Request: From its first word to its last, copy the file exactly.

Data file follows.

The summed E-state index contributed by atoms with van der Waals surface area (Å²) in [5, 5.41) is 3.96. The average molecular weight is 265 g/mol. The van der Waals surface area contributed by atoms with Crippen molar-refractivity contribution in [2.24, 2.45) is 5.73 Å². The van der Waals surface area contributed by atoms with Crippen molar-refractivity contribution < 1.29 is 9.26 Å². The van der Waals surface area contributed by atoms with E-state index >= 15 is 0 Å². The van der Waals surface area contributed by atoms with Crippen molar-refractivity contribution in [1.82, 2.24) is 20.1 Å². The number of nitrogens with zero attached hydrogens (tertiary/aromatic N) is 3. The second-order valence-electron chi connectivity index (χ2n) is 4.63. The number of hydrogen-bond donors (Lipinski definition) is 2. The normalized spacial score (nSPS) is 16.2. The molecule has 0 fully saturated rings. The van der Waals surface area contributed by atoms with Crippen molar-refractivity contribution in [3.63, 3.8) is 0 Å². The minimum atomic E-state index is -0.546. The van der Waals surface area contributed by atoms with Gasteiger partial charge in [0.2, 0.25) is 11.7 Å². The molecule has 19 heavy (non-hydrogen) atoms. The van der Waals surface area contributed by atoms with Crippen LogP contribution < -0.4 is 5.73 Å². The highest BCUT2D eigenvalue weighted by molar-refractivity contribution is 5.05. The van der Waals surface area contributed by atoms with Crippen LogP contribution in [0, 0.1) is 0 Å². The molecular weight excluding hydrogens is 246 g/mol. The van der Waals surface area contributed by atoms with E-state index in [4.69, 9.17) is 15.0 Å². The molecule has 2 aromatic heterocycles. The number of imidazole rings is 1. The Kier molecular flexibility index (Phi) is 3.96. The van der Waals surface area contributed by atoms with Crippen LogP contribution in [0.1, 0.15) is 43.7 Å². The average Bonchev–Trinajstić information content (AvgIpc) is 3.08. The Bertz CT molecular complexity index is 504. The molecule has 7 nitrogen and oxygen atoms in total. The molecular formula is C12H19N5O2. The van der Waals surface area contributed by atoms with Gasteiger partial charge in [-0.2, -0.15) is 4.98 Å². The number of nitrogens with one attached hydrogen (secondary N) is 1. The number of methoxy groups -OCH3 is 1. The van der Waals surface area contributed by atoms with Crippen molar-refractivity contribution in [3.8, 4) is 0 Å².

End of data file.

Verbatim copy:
The summed E-state index contributed by atoms with van der Waals surface area (Å²) in [5, 5.41) is 3.96. The average molecular weight is 265 g/mol. The van der Waals surface area contributed by atoms with Crippen molar-refractivity contribution in [2.24, 2.45) is 5.73 Å². The van der Waals surface area contributed by atoms with Crippen molar-refractivity contribution < 1.29 is 9.26 Å². The van der Waals surface area contributed by atoms with E-state index >= 15 is 0 Å². The van der Waals surface area contributed by atoms with Crippen molar-refractivity contribution in [1.82, 2.24) is 20.1 Å². The number of nitrogens with zero attached hydrogens (tertiary/aromatic N) is 3. The second-order valence-electron chi connectivity index (χ2n) is 4.63. The number of hydrogen-bond donors (Lipinski definition) is 2. The normalized spacial score (nSPS) is 16.2. The molecule has 0 fully saturated rings. The van der Waals surface area contributed by atoms with Crippen molar-refractivity contribution in [3.63, 3.8) is 0 Å². The minimum atomic E-state index is -0.546. The van der Waals surface area contributed by atoms with Gasteiger partial charge in [0.2, 0.25) is 11.7 Å². The molecule has 19 heavy (non-hydrogen) atoms. The van der Waals surface area contributed by atoms with Crippen LogP contribution < -0.4 is 5.73 Å². The highest BCUT2D eigenvalue weighted by molar-refractivity contribution is 5.05. The van der Waals surface area contributed by atoms with Crippen LogP contribution in [0, 0.1) is 0 Å². The molecular weight excluding hydrogens is 246 g/mol. The van der Waals surface area contributed by atoms with E-state index in [4.69, 9.17) is 15.0 Å². The molecule has 2 aromatic heterocycles. The number of imidazole rings is 1. The Kier molecular flexibility index (Phi) is 3.96. The van der Waals surface area contributed by atoms with Crippen LogP contribution in [0.1, 0.15) is 43.7 Å². The average Bonchev–Trinajstić information content (AvgIpc) is 3.08. The Bertz CT molecular complexity index is 504. The molecule has 7 nitrogen and oxygen atoms in total. The molecular formula is C12H19N5O2. The van der Waals surface area contributed by atoms with Gasteiger partial charge in [-0.2, -0.15) is 4.98 Å². The number of nitrogens with one attached hydrogen (secondary N) is 1. The number of methoxy groups -OCH3 is 1. The van der Waals surface area contributed by atoms with Crippen molar-refractivity contribution in [3.8, 4) is 0 Å².